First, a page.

Dave Callan - A Little Less Conversation
A tall bearded Irishman dancing to Beyoncé. Very silly. Absolutely hilarious.

Hannah Gadsby - Happiness is a Beside Table
Gadsby, one of Australia's best stand-ups, talked about her crippling body image issues, and the simple pleasures of owning her own furniture. Always hilarious, usually the best show I see at the Fest, Gadsby's show this year was inspirational. I've never heard a crowd cheer a neck-to-knee bathing suit so hard.

~

I think, once again, I'd say Hannah Gadsby's was the best show I saw this year, just based on the mix of depth and humour. She really is incredibly funny.

But I'd also say Darkness and Light was the most interesting show I saw. Partly that's because I thought Ben's story about his father was fantastic: honest and moving and very well told. I've seen Ben do a lot of less serious shows, and it was great to see a really different side to his work.

sharplittleteeth: (Default)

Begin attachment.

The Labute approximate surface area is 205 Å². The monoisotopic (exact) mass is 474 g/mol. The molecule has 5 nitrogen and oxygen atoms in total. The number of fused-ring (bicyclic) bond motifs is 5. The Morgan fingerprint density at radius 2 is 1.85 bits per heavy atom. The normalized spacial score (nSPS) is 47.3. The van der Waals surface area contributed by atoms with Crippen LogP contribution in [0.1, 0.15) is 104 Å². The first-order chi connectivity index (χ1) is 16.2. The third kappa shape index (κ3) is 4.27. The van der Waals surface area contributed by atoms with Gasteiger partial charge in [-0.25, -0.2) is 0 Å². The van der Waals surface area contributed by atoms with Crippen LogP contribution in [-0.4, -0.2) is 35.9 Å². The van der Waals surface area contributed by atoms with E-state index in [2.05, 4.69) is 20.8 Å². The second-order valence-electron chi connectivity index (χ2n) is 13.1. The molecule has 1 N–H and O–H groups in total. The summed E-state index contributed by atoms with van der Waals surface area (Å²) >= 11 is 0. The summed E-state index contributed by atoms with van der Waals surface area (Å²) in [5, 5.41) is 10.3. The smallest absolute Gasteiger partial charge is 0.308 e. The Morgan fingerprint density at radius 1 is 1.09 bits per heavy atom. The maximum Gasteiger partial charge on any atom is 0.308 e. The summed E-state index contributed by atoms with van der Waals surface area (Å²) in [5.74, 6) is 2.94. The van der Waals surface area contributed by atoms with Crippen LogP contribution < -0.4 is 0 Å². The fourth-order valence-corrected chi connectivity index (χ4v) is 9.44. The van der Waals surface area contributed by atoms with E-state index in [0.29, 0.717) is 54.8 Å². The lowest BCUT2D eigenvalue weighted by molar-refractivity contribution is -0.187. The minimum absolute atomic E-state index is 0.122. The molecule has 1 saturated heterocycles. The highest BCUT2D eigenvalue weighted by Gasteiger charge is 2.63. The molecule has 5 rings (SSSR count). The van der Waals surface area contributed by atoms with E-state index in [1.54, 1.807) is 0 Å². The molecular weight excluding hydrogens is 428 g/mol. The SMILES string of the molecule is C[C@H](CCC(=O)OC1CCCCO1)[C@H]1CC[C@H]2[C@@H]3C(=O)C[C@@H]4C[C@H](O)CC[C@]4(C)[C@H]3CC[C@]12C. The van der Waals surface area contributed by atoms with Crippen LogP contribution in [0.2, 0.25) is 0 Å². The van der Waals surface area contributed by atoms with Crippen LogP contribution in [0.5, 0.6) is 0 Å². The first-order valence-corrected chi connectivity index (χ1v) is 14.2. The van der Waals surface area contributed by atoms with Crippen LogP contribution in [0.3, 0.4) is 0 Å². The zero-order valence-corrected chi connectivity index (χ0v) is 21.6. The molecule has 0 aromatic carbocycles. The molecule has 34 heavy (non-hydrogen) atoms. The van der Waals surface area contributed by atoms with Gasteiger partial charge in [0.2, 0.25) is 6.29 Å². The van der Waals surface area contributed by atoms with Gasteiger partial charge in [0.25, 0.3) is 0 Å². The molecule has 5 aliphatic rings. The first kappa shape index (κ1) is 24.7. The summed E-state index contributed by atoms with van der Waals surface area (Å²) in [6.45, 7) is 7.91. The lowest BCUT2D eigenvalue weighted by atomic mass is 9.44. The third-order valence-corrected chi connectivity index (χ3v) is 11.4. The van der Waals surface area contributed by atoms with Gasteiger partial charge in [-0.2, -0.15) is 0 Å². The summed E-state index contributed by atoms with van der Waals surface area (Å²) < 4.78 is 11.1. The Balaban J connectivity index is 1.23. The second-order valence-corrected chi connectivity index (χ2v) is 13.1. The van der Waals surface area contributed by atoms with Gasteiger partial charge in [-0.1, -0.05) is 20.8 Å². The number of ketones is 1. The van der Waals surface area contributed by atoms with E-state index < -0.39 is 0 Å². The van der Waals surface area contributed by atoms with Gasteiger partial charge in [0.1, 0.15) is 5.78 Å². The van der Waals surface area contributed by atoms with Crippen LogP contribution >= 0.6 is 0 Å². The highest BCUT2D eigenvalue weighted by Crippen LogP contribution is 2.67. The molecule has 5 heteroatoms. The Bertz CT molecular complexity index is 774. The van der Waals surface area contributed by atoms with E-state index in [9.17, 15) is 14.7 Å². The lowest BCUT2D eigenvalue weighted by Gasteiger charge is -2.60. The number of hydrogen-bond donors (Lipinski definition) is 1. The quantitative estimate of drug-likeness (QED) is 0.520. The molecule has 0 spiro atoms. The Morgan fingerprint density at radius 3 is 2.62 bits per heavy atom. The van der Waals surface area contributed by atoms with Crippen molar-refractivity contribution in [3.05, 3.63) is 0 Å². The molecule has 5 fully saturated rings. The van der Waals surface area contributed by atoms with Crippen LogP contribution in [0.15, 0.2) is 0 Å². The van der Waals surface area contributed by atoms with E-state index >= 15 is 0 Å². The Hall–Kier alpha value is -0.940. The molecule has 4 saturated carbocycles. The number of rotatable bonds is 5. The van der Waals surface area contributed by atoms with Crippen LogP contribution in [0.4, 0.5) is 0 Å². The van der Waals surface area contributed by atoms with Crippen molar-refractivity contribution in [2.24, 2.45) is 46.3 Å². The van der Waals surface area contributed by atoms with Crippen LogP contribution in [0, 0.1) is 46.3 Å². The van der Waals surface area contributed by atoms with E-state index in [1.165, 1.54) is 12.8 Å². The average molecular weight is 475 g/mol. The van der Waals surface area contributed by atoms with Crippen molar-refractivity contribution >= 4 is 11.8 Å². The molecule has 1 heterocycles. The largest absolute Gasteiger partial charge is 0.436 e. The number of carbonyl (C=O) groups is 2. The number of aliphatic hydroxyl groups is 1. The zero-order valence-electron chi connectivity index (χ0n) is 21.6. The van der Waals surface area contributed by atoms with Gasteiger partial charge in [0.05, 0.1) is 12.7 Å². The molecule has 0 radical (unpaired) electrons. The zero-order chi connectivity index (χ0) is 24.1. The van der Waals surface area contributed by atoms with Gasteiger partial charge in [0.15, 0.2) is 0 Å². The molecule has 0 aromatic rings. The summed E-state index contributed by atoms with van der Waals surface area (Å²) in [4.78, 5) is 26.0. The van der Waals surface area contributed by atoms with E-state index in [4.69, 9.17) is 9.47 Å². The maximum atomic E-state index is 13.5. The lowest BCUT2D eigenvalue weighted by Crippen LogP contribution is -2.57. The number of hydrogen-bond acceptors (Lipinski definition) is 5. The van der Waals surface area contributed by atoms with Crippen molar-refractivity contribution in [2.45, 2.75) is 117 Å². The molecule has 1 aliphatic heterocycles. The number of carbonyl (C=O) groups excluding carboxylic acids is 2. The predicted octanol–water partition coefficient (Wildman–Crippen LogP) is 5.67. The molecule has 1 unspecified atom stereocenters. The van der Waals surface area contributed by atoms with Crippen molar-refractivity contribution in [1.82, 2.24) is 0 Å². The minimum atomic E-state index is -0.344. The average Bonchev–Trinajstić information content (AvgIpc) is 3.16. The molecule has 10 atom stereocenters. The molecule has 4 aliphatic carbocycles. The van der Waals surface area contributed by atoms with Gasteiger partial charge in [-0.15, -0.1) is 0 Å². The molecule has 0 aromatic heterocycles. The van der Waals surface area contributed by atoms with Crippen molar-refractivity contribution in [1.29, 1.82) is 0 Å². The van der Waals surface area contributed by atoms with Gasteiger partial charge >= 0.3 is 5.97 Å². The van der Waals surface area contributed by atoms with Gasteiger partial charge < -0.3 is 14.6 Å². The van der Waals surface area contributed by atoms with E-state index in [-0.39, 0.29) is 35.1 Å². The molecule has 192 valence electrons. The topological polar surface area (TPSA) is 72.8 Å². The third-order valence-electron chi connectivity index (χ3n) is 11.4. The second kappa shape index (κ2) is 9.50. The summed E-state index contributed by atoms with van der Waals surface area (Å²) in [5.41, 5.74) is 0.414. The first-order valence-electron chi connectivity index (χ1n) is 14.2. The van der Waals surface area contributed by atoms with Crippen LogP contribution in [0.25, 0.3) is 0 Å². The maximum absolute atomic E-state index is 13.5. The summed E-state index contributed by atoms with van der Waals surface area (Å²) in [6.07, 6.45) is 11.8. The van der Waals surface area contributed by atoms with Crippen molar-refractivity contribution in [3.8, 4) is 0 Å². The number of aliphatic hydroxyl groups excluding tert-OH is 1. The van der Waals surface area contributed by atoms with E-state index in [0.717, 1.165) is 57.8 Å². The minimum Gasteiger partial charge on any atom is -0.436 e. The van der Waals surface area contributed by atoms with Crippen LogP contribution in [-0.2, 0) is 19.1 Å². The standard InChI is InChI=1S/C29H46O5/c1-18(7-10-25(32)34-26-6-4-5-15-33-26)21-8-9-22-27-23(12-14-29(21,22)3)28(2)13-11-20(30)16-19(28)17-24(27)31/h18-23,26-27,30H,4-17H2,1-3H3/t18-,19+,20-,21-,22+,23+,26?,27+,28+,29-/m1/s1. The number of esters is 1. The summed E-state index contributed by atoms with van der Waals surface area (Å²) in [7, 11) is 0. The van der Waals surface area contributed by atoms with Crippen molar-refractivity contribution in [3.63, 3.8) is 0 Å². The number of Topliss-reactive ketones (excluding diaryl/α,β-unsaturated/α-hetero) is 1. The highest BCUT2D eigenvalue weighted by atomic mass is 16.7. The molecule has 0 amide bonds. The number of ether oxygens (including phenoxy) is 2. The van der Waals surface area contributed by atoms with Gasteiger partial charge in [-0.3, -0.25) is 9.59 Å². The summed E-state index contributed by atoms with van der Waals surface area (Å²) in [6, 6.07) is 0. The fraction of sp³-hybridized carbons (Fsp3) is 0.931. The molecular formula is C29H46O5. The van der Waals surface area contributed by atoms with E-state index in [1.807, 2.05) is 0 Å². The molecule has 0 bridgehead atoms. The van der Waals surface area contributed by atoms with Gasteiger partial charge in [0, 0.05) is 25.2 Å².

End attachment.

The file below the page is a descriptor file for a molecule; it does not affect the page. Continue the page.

COMEDY FESTIVAL
My initial list of 5 Comedy Festival shows has blown out to about 13. I've lost count. Reviews to follow at some stage, long after they might have been useful to anyone. Hannah Gadsby has unexpectedly turned out to be one of my favourites this year. A lot of the other shows I've seen have felt like a solid 45 minutes of material stretched thin to fill an hour show.

BILL HENSON
A. and I finally managed to see the Bill Henson exhibition at Tolarno Galleries yesterday, on its final day. Very glad we did. Bodies, landscapes, and gallery patrons dissolving into the sublime. His use of light is exquisite: corpse-blue nudes hit with sparks of fire-red.

EXCITING NEWS
A. and I have had a project accepted as part of the Emerging Writer's Festival EWFdigital programme. I'll post more details closer to the launch, but the basic ideas is a series of urban fantasy micro-stories inspired by photographs of Melbourne.


We went to a wedding yesterday, for our dear friends Alex and Berni. It was a beautiful ceremony amongst the ferns in the Fitzroy Gardens Conservatory. Afterwards there was the reception at Deck Ten, looking down over the city. And after that, we went to the Festival Club.

Technically I woke up today at about 9:30. But I've spent most of the day staring blankly into the middle distance. I was going to go see some more late shows tonight, but I think I'd rather be a functional human being. An early night and a productive day tomorrow sounds lie a plan.